(Unaudited)
   
(Unaudited)
   
(Unaudited)
 
                         
Revenues
  $ 4,870     $ 4,026     $ 9,793     $ 7,813  
Operating loss
  $ (1,001 )   $ (376 )   $ (1,358 )   $ (3,367 )
Net loss from discontinued operations
  $ (958 )   $ (459 )   $ (1,235 )   $ (3,541 )
                                 
Basic and diluted net loss per share from discontinued operations
  $ (0.02 )   $ (0.01 )   $ (0.03 )   $ (0.09 )
 
The results of operations for Ness Benelux for the three and six months ended June 30, 2009, which were reported separately as discontinued operations in the consolidated statements of income, are summarized as follows:
 
   
Three months 
ended
   
Six months 
ended
 
    
June 30, 2009
   
June 30, 2009
 
   
(Unaudited)
   
(Unaudited)
 
             
Revenues
  $ 1,625     $ 3,253  
Operating income
  $ 143     $ 258  
Net income from discontinued operations
  $ 140     $ 238  
                 
Basic net earnings per share from discontinued operations
  $ 0.00     $ 0.01  
Diluted net earnings per share from discontinued operations
  $ 0.00     $ 0.01  
 
Note 5: Insurance settlement related to 2007 arbitration expense, net of related expenses
 
On March 31, 2009, we received a settlement payment of $2,610, net of related expenses, from our liability insurance provider related to the arbitration settlement, which we recognized in the fourth quarter of 2007 using the exchange rate prevailing on the payment date. No further payments from our insurance provider are expected related to this matter.
 
Note 6: Commissions related to the sale of Israeli SAP sales and distribution operations
 
In the six months ended June 30, 2009, we recorded income of $2,534, representing commissions related to the sale of our SAP sales and distribution operations in Israel to SAP AG in August 2008, in connection with meeting certain performance criteria for 2008.
 
Note 7: Derivative Instruments
 
ASC Topic 815, “Derivatives and Hedging,” requires companies to recognize all of their derivative instruments as either assets or liabilities in the statement of financial position at fair value. For derivative instruments that are designated and qualify as a fair value hedge (i.e., they hedge the exposure to changes in the fair value of an asset or a liability or an identified portion thereof that is attributable to a particular risk), the gain or loss on the derivative instrument as well as the offsetting loss or gain on the hedged item attributable to the hedged risk are recognized in current earnings during the period of the change in fair values. Derivatives that are designated and qualify as hedges of forecasted transactions (i.e., cash flow hedges) are carried at fair value with the effective portion of a derivative’s gain or loss recorded in other comprehensive income and subsequently recognized in earnings in the same period or periods in which the hedged forecasted transaction affects earnings. For derivative instruments that are not designated and qualified as hedging instruments, the gains or losses on the derivative instruments are recognized in current earnings during the period of the change in fair values.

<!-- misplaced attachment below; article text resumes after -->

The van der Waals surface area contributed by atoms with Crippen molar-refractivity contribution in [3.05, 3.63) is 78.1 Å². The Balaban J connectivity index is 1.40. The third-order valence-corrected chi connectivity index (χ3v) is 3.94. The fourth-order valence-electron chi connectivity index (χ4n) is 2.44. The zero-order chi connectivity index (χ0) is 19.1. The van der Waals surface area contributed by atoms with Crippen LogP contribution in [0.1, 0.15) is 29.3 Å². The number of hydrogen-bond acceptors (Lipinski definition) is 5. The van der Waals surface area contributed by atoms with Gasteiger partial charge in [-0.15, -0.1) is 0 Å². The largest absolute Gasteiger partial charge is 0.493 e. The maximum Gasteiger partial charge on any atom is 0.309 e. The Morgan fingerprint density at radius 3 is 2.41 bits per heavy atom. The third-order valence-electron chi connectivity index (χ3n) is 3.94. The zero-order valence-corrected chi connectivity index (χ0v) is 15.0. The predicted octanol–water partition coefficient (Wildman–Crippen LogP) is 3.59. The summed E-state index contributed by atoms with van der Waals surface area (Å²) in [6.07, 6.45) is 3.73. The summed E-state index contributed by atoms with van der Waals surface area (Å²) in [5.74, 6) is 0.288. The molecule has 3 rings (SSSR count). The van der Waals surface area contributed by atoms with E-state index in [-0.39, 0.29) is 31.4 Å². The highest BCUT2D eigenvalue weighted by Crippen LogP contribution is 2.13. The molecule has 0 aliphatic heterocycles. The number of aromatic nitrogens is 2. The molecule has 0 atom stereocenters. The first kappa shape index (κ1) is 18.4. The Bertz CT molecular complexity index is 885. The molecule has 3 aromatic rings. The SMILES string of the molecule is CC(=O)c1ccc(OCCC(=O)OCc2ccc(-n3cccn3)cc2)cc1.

– 15 –

 
 
NESS TECHNOLOGIES, INC. AND ITS SUBSIDIARIES
Notes to Interim Consolidated Financial Statements

U.S. dollars in thousands (except share and per share data) (Unaudited)
 
The derivative instruments we use are designed to reduce the market risk associated with the exposure of our underlying transactions, assets and liabilities to fluctuations in currency exchange rates or interest rates. We believe that there is no significant risk of nonperformance by these counterparties because we monitor the credit ratings of counterparties with whom we have outstanding contracts with a significant mark-to-market positive amount, and we limit our financial exposure with any one financial institution.
 
Cash Flow Hedging Strategy:
 
At June 30, 2010, we held interest rate swap derivatives to convert certain floating-rate debts to fixed-rate debts. The interest rate swap derivatives involve an agreement to pay fixed-rate interest and receive floating-rate interest, at specified intervals, calculated on agreed notional amounts that match the amounts of the original loans and paid on the same installments and maturity dates and as such there was no ineffectiveness related to these derivatives for the six months ended June 30, 2010. At June 30, 2010, the aggregate notional amount of the interest rate swaps was $20,481, with all unrealized losses being deferred in accumulated other comprehensive income. The liability is presented within other long-term liabilities on the balance sheet at June 30, 2010, as the interest rate swap derivatives expire in November 2012 through April 2013.